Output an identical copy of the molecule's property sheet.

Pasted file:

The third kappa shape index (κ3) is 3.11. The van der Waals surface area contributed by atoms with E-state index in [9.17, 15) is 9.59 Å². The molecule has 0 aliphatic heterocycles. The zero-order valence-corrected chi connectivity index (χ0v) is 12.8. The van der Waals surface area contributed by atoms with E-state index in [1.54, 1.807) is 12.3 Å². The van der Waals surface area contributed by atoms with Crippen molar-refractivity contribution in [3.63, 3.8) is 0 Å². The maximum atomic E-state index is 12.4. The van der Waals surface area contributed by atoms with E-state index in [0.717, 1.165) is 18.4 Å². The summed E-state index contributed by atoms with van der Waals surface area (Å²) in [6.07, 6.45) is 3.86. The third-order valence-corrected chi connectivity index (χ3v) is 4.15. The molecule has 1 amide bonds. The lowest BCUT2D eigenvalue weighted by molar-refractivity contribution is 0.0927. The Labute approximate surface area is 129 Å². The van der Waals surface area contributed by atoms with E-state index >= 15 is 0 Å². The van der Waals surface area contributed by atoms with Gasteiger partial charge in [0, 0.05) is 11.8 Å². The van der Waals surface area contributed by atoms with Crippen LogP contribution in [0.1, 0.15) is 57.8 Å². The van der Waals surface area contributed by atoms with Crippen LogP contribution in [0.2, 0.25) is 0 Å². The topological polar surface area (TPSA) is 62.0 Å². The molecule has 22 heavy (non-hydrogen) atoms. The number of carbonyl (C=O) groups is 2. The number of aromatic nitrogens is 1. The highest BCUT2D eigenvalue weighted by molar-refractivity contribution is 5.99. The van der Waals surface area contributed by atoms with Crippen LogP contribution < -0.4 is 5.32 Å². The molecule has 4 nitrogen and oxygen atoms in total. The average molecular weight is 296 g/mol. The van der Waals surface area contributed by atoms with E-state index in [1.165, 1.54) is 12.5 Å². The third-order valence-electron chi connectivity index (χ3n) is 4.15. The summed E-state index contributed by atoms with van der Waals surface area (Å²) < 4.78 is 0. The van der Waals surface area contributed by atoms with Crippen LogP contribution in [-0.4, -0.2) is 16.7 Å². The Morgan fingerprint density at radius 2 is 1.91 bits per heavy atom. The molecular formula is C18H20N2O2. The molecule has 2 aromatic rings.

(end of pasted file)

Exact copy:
The third kappa shape index (κ3) is 3.11. The van der Waals surface area contributed by atoms with E-state index in [9.17, 15) is 9.59 Å². The molecule has 0 aliphatic heterocycles. The zero-order valence-corrected chi connectivity index (χ0v) is 12.8. The van der Waals surface area contributed by atoms with E-state index in [1.54, 1.807) is 12.3 Å². The van der Waals surface area contributed by atoms with Crippen molar-refractivity contribution in [3.63, 3.8) is 0 Å². The maximum atomic E-state index is 12.4. The van der Waals surface area contributed by atoms with E-state index in [0.717, 1.165) is 18.4 Å². The summed E-state index contributed by atoms with van der Waals surface area (Å²) in [6.07, 6.45) is 3.86. The third-order valence-corrected chi connectivity index (χ3v) is 4.15. The molecule has 1 amide bonds. The lowest BCUT2D eigenvalue weighted by molar-refractivity contribution is 0.0927. The Labute approximate surface area is 129 Å². The van der Waals surface area contributed by atoms with E-state index >= 15 is 0 Å². The van der Waals surface area contributed by atoms with Gasteiger partial charge in [0, 0.05) is 11.8 Å². The van der Waals surface area contributed by atoms with Crippen LogP contribution in [0.1, 0.15) is 57.8 Å². The van der Waals surface area contributed by atoms with Crippen LogP contribution in [0.2, 0.25) is 0 Å². The topological polar surface area (TPSA) is 62.0 Å². The molecule has 22 heavy (non-hydrogen) atoms. The number of carbonyl (C=O) groups is 2. The number of aromatic nitrogens is 1. The highest BCUT2D eigenvalue weighted by molar-refractivity contribution is 5.99. The van der Waals surface area contributed by atoms with Crippen LogP contribution < -0.4 is 5.32 Å². The molecule has 4 nitrogen and oxygen atoms in total. The average molecular weight is 296 g/mol. The van der Waals surface area contributed by atoms with E-state index in [1.165, 1.54) is 12.5 Å². The third-order valence-electron chi connectivity index (χ3n) is 4.15. The summed E-state index contributed by atoms with van der Waals surface area (Å²) < 4.78 is 0. The van der Waals surface area contributed by atoms with Crippen LogP contribution in [-0.4, -0.2) is 16.7 Å². The Morgan fingerprint density at radius 2 is 1.91 bits per heavy atom. The molecular formula is C18H20N2O2. The molecule has 2 aromatic rings.